PASCO COUNTY, Fla. — A Department of Justice bureau is asking the Pasco County Sheriff's Office to press pause on its "Focused Deterrence Program" after finding several concerns with how the program is being run.
In a letter sent to Sheriff Chris Nocco from the Bureau of Justice Assistance Acting Director Kristen Mahoney, it claims the sheriff's office's intelligence program does not necessarily fall in line with expectations.
The bureau supplies a grant award to the sheriff's office under the Smart Policing Initiative to run the program "designed to support unbiased policing while promoting public safety, with an overarching goal of building trust between law enforcement and the community."
According to the Bureau of Justice Assistance, these are its main issues with the program in question:
- The methodology used to identify people for inclusion.
- The name of the program and communications about the program.
- A lack of involvement and communication with the community regarding the program.
- Insufficient coordination with law enforcement stakeholders about the program.
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The bureau's letter also claimed that the sheriff's office recently circulated a letter of its own that did not "adequately" capture the training, resources and requirements set forth by the Department of Justice.
"These shortcomings have the unfortunate consequence of eroding trust in the community, rather than building trust," the letter reads.
Because of this, the bureau says it will complete an "intensive review" of several aspects of the program and assess the activities funded under the grant award. While under review, the sheriff's office has been instructed to pause all activities under the award.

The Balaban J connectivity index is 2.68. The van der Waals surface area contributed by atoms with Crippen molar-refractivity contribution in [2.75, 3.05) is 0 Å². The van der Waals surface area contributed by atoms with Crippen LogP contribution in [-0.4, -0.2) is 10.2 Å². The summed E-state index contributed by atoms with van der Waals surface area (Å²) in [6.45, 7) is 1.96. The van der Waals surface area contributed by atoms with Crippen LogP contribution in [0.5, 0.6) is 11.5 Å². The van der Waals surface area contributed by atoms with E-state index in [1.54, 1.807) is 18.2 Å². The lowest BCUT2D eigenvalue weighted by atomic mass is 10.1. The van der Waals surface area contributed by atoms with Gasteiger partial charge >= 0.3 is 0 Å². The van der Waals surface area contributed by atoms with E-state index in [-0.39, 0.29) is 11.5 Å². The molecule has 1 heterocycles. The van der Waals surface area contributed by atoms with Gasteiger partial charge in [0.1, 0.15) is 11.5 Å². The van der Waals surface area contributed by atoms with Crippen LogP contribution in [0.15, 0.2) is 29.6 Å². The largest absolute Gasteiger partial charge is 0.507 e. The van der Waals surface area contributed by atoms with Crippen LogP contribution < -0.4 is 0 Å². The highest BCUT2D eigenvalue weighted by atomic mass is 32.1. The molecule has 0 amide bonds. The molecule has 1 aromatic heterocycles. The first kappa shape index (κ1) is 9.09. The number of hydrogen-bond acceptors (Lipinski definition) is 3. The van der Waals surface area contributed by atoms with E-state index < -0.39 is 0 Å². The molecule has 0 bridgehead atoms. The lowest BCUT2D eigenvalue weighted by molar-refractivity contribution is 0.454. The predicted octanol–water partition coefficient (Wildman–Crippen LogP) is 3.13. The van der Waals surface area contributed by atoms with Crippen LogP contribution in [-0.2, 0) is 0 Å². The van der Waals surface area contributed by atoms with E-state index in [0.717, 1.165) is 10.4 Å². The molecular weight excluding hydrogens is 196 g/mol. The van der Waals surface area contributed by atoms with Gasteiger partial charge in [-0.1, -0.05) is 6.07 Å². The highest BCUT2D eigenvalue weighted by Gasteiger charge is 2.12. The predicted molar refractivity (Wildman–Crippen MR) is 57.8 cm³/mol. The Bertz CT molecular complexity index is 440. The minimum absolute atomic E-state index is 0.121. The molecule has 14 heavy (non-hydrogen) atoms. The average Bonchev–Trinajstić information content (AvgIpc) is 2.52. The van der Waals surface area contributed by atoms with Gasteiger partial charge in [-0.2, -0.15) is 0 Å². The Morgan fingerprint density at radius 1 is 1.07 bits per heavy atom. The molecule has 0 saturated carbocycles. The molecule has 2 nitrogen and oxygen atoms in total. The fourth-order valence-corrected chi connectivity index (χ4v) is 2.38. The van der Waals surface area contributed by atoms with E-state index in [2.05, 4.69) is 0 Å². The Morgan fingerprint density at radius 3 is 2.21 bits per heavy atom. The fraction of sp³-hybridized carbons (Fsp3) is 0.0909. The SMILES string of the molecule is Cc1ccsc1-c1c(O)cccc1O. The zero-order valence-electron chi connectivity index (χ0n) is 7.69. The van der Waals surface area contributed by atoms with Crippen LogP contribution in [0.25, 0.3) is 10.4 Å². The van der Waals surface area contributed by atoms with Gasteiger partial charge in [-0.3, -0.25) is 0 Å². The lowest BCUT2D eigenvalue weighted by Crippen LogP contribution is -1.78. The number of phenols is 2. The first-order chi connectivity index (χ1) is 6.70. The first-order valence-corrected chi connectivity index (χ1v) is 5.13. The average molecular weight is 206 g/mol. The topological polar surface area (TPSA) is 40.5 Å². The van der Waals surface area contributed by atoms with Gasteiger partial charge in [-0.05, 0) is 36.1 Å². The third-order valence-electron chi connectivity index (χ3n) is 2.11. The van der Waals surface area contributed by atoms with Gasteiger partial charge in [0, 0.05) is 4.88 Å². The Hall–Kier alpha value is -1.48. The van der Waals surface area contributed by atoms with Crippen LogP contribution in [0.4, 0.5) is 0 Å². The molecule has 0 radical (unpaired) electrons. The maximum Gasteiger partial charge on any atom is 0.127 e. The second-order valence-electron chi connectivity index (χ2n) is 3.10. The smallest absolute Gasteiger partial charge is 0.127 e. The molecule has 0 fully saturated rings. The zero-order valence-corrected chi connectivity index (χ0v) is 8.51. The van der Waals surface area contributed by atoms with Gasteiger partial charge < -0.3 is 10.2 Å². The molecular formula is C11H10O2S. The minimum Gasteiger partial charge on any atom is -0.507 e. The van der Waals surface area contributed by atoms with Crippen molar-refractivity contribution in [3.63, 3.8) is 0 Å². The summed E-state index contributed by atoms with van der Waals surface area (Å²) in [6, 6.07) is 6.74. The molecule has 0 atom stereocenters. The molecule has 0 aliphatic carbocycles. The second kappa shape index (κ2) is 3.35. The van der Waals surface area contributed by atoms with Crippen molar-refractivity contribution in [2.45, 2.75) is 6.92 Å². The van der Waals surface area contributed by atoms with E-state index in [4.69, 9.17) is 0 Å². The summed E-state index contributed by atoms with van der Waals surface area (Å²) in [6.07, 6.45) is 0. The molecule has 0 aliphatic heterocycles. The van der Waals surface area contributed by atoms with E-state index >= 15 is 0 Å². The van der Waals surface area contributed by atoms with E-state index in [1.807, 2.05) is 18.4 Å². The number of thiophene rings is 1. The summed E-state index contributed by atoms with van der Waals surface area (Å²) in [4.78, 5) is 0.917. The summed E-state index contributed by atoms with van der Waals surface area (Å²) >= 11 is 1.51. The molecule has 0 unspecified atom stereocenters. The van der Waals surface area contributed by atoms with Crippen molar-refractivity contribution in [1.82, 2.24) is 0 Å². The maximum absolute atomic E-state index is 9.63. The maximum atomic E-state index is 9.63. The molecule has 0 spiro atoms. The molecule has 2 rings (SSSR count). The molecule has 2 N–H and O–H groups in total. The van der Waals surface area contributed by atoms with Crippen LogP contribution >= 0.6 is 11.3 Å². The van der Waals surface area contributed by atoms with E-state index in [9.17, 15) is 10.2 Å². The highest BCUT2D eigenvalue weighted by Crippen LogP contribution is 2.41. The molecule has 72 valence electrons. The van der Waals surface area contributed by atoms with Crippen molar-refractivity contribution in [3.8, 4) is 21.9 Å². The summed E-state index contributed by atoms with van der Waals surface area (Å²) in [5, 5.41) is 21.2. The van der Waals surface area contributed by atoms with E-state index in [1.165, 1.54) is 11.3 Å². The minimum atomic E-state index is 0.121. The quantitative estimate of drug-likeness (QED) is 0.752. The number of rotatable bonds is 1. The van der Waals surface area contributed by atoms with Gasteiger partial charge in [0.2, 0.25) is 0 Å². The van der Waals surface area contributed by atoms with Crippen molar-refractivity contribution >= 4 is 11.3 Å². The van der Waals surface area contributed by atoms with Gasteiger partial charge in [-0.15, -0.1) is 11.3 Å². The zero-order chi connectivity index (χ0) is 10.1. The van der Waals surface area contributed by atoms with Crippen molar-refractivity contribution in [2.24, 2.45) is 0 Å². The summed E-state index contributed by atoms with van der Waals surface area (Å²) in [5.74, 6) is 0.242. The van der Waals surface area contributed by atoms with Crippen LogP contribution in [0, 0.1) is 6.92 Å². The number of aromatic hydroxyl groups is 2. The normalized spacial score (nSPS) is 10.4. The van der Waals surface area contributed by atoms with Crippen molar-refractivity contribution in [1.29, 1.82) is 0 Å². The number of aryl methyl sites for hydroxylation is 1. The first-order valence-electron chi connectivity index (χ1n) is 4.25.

But the Pasco County Sheriff's Office says it was "confused" by the Bureau of Justice Assistance's concerns given that for the last two years it claims decisions were made while working "hand-in-hand" with assigned subject matter experts.
A responding letter from Sheriff Nocco, states feedback for the program was that the sheriff's office was doing an "excellent job" and that "the messaging was well delivered."
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The sheriff's office also stands by the belief that it has appropriately implemented the "Focused Deterrence Program," which it adds is well-researched and evidence-based.
According to Nocco, the sheriff's office's methods for the program's selection process are not based on things like race, gender, or religion but that participation is rather determined "solely by an individual's criminal history within Pasco County."
Individuals are able to remove themselves from the program after two years without reoffending and are able to verify the accuracy of their selection, according to the sheriff's office.
Overall, Nocco's letter stresses that the sheriff's office is "disappointed" by the Bureau of Justice Assistance's approach to the situation.
"It is fundamentally unreasonable for BJA to have provided PSO with approval for all the components of the program, and now claim to be unaware of or do not approve of program components of which you had direct knowledge from the initial application and throughout the entire process," Nocco wrote.
10 Tampa Bay has reached out to the Department of Justice for comment. This story will be updated when, and if, we hear back.